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Now Is Not The Time
I feel like one of those grouchy old men yelling at kids to get off his lawn. But I am a grouchy old man. I’m not usually this way. Yes, I am almost 65 years old and have been involved with providing behavioral healthcare for over 40 years as a licensed independent clinical social worker. Most of the time I feel pretty positive and can see accomplishments: new programs developing, increased acceptance of addictions as a disease, clients in successful recovery.
But sometimes I hit a wall. I spent close to an hour on the phone this morning with people at a private Managed Care Organization, trying to get more insurance units authorized for one of our clients who I will call Nancy. When she was admitted to our Intensive Outpatient Program she was given insurance coverage by the MCO until March 27. The fact that the insurance company believes that 14 weeks of treatment is sufficient for a chronic disease is just the beginning of the fallacy. Nancy has been working on recovery from alcoholism and major depressive disorder since December in the IOP.
Before the virus, our IOP operated out of a sunny corner of one of our agency’s buildings, Monday through Friday, providing a series of recovery oriented groups from 9AM to 12:30 PM. We emphasize what Johan Hari talks about in his Ted Talk, that connection is the antidote to addiction. Nancy has been using the program to connect well and is growing stronger in her recovery. For two weeks we have been operating virtually, on Zoom, and our little group of about 10 patients continues to connect through our computers and phones. Nancy has also been working with our Medical Director for medications. Nancy is in her late 40’s, a single mother and a nurse at one of the Boston area hospitals. She felt strong enough to return to work just before the virus hit the area. She is now spending a considerable portion of her week at risk of acquiring COVID-19, helping those who are already infected, as well as the other hospital patients.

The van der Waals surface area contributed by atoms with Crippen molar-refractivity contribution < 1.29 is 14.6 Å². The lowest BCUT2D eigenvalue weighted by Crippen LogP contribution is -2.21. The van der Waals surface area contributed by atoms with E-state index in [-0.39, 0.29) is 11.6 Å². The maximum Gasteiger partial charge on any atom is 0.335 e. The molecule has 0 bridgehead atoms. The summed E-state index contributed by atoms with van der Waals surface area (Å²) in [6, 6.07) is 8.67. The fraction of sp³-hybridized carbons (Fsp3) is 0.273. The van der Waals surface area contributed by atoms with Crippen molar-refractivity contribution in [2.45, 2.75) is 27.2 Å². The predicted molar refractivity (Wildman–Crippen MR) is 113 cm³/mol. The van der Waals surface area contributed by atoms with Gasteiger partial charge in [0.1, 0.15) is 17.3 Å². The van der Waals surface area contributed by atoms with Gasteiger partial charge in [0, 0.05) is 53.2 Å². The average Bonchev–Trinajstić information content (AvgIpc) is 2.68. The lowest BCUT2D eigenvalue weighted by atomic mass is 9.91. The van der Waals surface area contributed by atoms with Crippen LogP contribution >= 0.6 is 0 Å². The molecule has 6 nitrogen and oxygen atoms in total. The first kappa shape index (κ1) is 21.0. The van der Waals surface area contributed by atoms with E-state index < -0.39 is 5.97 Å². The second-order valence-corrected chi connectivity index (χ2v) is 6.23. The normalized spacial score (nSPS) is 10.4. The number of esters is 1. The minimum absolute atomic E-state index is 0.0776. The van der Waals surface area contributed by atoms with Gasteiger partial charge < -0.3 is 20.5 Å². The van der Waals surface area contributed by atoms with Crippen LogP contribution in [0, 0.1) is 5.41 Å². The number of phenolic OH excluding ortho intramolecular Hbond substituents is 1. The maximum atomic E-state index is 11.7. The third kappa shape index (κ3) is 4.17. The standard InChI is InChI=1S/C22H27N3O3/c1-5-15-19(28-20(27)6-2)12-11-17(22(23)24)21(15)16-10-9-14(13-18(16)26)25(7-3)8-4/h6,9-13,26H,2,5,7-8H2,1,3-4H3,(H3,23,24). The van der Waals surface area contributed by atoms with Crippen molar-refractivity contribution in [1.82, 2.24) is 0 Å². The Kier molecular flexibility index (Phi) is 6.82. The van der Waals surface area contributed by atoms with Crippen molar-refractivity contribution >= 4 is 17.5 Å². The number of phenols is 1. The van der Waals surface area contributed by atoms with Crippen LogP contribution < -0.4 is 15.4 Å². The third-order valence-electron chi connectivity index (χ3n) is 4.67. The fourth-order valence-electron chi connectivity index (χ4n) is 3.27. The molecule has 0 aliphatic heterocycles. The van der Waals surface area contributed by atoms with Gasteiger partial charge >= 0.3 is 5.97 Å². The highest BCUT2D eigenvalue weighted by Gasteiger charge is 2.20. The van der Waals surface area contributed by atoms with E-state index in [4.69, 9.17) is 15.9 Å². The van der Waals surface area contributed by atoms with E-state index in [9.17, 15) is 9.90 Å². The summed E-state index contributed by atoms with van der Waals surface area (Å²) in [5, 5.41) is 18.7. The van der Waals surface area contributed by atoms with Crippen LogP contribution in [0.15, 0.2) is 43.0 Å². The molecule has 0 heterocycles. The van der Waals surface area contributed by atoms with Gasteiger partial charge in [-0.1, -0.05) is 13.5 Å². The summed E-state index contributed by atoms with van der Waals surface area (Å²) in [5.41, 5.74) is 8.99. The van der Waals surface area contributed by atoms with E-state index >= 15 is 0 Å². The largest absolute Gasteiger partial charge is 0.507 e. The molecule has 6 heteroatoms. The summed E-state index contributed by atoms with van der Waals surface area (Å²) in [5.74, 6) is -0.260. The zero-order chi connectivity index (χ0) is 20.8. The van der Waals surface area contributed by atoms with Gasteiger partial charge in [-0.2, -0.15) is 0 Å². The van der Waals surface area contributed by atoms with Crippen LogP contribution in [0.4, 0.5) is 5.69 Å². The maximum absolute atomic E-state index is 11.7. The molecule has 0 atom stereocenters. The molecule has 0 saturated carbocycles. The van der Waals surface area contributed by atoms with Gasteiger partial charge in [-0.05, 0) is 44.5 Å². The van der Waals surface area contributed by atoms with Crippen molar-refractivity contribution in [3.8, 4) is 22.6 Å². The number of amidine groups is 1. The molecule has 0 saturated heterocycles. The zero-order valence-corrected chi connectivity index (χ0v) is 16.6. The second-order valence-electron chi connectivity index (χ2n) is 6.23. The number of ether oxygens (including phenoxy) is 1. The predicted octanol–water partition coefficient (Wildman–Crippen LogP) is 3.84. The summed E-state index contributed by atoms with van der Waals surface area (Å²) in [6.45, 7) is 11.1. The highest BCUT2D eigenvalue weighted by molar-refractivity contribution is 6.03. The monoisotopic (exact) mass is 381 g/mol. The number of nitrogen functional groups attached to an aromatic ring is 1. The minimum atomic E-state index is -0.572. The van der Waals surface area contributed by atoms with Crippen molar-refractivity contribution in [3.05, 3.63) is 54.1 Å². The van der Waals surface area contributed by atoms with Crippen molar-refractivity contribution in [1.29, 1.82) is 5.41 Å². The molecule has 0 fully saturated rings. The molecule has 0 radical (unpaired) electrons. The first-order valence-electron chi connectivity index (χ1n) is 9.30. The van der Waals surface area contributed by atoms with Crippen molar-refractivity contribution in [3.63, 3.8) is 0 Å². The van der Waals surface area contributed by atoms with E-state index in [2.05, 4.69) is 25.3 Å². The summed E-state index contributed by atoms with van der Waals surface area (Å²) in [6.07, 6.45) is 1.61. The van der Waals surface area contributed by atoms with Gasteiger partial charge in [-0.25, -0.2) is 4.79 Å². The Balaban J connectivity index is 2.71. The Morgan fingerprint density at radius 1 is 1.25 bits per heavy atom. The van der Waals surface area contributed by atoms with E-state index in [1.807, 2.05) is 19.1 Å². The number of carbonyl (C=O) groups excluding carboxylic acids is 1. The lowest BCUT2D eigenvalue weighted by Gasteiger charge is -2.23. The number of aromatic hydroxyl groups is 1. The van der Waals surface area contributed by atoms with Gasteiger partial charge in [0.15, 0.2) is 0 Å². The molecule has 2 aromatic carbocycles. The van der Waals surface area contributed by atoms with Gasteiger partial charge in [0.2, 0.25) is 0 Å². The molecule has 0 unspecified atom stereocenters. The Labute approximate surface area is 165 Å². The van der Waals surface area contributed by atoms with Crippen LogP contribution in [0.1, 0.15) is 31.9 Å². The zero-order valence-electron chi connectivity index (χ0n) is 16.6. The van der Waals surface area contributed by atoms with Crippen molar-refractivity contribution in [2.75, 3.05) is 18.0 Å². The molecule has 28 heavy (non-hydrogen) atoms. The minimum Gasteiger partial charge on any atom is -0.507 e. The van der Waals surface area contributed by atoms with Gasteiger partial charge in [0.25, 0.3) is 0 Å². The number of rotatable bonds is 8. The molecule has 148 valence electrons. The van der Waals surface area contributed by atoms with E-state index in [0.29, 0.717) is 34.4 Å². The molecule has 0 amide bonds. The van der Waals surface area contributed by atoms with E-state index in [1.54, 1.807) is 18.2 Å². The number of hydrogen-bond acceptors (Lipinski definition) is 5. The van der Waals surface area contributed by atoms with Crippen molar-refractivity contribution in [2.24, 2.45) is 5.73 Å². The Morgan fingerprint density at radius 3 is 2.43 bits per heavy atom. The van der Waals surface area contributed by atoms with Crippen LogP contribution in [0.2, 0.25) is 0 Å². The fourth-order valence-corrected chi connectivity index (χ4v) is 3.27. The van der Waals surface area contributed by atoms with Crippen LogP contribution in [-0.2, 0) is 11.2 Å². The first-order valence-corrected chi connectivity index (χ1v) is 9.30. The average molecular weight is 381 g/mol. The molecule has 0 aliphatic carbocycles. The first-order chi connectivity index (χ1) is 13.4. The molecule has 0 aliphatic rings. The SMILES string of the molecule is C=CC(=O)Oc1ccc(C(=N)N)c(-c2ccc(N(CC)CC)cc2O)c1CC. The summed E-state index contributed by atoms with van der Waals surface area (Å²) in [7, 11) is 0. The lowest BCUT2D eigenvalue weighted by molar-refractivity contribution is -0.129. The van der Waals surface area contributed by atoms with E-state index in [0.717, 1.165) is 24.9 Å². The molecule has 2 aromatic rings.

Because of her inconsistent schedule and work on the evening shift, she has been attending IOP 2 days per week. The MCO states that IOP must be a minimum of 9 hours per week (3 days per week). Outpatient at this MCO only allows billing for one outpatient group per week. When I raised the issue of customizing care for the unique needs of Nancy, I was told that she had to fit in either one level of care or the other. Instead of receiving $150 per week (About $75 per day for 2 days of IOP), we will only be able to receive $30 per week, payment for one hour of group treatment. Our reimbursement, already absurdly low, is now reduced by 80%.
Nancy has been using her two days per week in IOP well and is connected with our community here. Given her current work situation, anxiety has become more of an issue than previously. It is not clinically indicated to drop her back to just one hour per week at this time. I also do not think she has the financial resources to manage a bill from us. I reviewed Nancy’s situation with our management team, suggesting that she continue her current schedule for the immediate future, because that is what she needs.
Our little family owned agency does not have much in the way of cash resources and some of us are working with reduced or in some cases no pay during the virus situation. The management group all agreed, immediately, that we would continue to support Nancy’s current treatment plan and fund it through a “scholarship” if that was necessary.
We all agreed, without any discussion, that now is not the time to use bureaucratic rules to abandon our colleagues in need. And I say colleagues because it's not "us" and "them" it's "we".